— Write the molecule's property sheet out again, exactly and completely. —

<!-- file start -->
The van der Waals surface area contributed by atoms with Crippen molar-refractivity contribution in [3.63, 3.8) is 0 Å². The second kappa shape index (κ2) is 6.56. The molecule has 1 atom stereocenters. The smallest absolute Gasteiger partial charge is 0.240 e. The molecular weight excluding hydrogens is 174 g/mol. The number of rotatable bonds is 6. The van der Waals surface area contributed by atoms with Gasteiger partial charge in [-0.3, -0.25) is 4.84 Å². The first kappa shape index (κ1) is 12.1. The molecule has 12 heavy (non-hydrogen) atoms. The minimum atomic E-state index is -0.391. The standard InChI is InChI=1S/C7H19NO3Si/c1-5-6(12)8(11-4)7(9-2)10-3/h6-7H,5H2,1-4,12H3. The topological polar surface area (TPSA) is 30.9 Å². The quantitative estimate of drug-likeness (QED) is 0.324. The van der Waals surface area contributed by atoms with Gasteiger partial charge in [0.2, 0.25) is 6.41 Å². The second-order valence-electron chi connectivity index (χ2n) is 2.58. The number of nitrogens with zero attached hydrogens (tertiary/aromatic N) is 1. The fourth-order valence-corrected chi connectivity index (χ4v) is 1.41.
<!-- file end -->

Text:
The van der Waals surface area contributed by atoms with Crippen molar-refractivity contribution in [3.63, 3.8) is 0 Å². The second kappa shape index (κ2) is 6.56. The molecule has 1 atom stereocenters. The smallest absolute Gasteiger partial charge is 0.240 e. The molecular weight excluding hydrogens is 174 g/mol. The number of rotatable bonds is 6. The van der Waals surface area contributed by atoms with Gasteiger partial charge in [-0.3, -0.25) is 4.84 Å². The first kappa shape index (κ1) is 12.1. The molecule has 12 heavy (non-hydrogen) atoms. The minimum atomic E-state index is -0.391. The standard InChI is InChI=1S/C7H19NO3Si/c1-5-6(12)8(11-4)7(9-2)10-3/h6-7H,5H2,1-4,12H3. The topological polar surface area (TPSA) is 30.9 Å². The quantitative estimate of drug-likeness (QED) is 0.324. The van der Waals surface area contributed by atoms with Gasteiger partial charge in [0.2, 0.25) is 6.41 Å². The second-order valence-electron chi connectivity index (χ2n) is 2.58. The number of nitrogens with zero attached hydrogens (tertiary/aromatic N) is 1. The fourth-order valence-corrected chi connectivity index (χ4v) is 1.41.